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EU Research Helps Fish Farmers Become More Competitive

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EU Research Helps Fish Farmers Become More Competitive

EU Research Helps Fish Farmers Become More Competitive
October 10
11:40 2014

Aquaculture holds the promise of reducing the need to catch wild fish. Global demand for fish is increasing, putting many species in danger from overfishing. Fish farming, or aquaculture, is taking some of the pressure off these stocks – half of the fish consumed globally is now produced at fish farms. However, more could be done to make Europe’s aquaculture industry, which employs some 80 000 people, more efficient. By producing more fish in a sustainable, environmentally friendly way, fish farms could further reduce the pressure on Europe’s wild fish stocks.

To help, the EU-funded project AQUAEXCEL is connecting aquaculture scientists from across Europe for research that fish farmers can use to boost their competitiveness – and the economies of coastal communities.

AquaTT, a Dublin-based SME, is one of 17 partners in this project. Its programme manager, Marieke Reuver, explains the role the company plays in the project and its importance for societies “AquaTT is the project’s communications and dissemination partner. As capture fisheries keep declining, aquaculture has become an increasingly important contributor to global food supply, food security and economic growth. In Ireland, for example, the value of seafood exports has dramatically increased and Irish aquaculture production volumes are projected to rise even further in the near future. AQUAEXCEL’s work is important because it provides essential benefits to improve aquaculture research in Europe. Not only is this important for the furthering of scientific excellence, but it has real knock-on effects for societies and local economies.”

European Research, Innovation and Science Commissioner Máire Geoghegan-Quinn says: “The EU has long identified aquaculture research as key to the economic development of coastal and remote areas, as well as a way to improve quality, while respecting animal welfare and the environment. We continue to invest in this type of research and innovation in our new Horizon 2020 programme.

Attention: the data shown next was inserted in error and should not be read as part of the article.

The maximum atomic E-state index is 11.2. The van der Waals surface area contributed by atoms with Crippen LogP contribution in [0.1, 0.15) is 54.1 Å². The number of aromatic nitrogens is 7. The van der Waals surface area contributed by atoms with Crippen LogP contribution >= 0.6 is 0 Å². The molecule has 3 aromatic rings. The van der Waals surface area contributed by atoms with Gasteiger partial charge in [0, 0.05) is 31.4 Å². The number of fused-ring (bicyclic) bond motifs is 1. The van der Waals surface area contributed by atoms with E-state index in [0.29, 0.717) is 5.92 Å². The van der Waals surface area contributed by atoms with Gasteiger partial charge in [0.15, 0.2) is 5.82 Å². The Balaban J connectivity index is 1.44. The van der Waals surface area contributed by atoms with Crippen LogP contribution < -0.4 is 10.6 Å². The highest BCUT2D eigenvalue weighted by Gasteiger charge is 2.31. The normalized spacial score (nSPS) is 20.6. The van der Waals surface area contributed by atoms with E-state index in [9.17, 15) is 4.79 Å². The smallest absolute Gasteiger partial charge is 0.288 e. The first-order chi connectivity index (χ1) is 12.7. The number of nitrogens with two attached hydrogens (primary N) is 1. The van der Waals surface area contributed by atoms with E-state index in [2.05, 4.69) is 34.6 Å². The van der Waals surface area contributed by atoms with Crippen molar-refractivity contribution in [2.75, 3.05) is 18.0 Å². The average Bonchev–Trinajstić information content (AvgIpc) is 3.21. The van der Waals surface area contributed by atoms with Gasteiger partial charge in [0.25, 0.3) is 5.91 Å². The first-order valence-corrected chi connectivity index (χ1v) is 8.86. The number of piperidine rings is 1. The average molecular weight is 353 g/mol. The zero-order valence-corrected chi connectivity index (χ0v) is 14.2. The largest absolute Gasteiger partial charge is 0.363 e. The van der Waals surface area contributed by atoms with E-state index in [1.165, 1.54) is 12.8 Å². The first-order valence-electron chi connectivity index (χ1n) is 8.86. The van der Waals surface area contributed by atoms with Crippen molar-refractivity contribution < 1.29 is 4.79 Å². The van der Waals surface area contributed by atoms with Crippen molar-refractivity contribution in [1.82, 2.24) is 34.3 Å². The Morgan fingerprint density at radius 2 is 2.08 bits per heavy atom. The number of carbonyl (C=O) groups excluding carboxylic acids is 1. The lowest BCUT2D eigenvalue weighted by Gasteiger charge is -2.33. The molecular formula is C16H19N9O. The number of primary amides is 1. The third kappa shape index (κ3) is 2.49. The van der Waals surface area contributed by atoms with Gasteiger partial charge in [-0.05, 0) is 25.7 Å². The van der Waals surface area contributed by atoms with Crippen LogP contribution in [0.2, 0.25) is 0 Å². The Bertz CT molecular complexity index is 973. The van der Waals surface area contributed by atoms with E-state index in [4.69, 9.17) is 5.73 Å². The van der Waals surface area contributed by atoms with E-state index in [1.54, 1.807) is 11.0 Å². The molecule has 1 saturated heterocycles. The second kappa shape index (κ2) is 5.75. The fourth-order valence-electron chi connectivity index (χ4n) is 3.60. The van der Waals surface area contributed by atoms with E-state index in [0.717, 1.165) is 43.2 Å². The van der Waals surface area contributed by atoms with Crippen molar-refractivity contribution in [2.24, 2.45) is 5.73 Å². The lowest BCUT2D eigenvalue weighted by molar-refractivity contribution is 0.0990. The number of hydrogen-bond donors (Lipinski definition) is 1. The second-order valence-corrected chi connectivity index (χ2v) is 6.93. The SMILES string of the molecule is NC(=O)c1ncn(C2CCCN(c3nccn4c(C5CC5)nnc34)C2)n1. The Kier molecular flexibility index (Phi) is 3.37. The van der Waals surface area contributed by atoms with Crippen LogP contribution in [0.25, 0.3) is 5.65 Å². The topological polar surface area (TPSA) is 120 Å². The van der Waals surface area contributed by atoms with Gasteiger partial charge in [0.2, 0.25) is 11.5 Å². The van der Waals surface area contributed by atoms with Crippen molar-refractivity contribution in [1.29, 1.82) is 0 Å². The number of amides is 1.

Coordinator of AQUAEXCEL Marc Vandeputte, a researcher in fish genetics at France’s Institut national de la recherche agronomique (INRA) says: “The project is developing new methods and tools for more cost-efficient and applicable research for the aquaculture industry.

AQUAEXCEL is providing researchers from the EU and associated countries with access to top-flight aquaculture research centres and resources across Europe – including test sites, genomics data banks and imaging systems. AQUAEXCEL is also working to bring the top scientists from EU countries and various countries together for joint projects — fostering excellent research.

For example some projects have tested the possibility of substituting fish meal and fish oil with alternative ingredients such as hazelnut oil, insect meal and microalgae. Another example: researchers in the project are studying how fish consume nutrients. They are seeking to better control the fat and texture of the meat as a way to boost quality. They also aim to reduce the inputs needed to farm fish and cut any pollution to the local environment.

AQUAEXCEL’s work includes harmonising and standardising research resources across Europe – such as by developing fish models and experimental methods to help scientists coordinate their research. The project is developing and using what scientists call ‘isogenic’ lines for salmon, carp, sea bass and trout. These genetically identical groups of a particular fish species make it easier for scientists to reproduce their experiments. Isogenic trout were produced at one of AQUAEXCEL’s experimental fish farms operated by INRA near Brest, France. Researchers at Wageningen University in the Netherlands are now using these isogenic fish to study metabolism.

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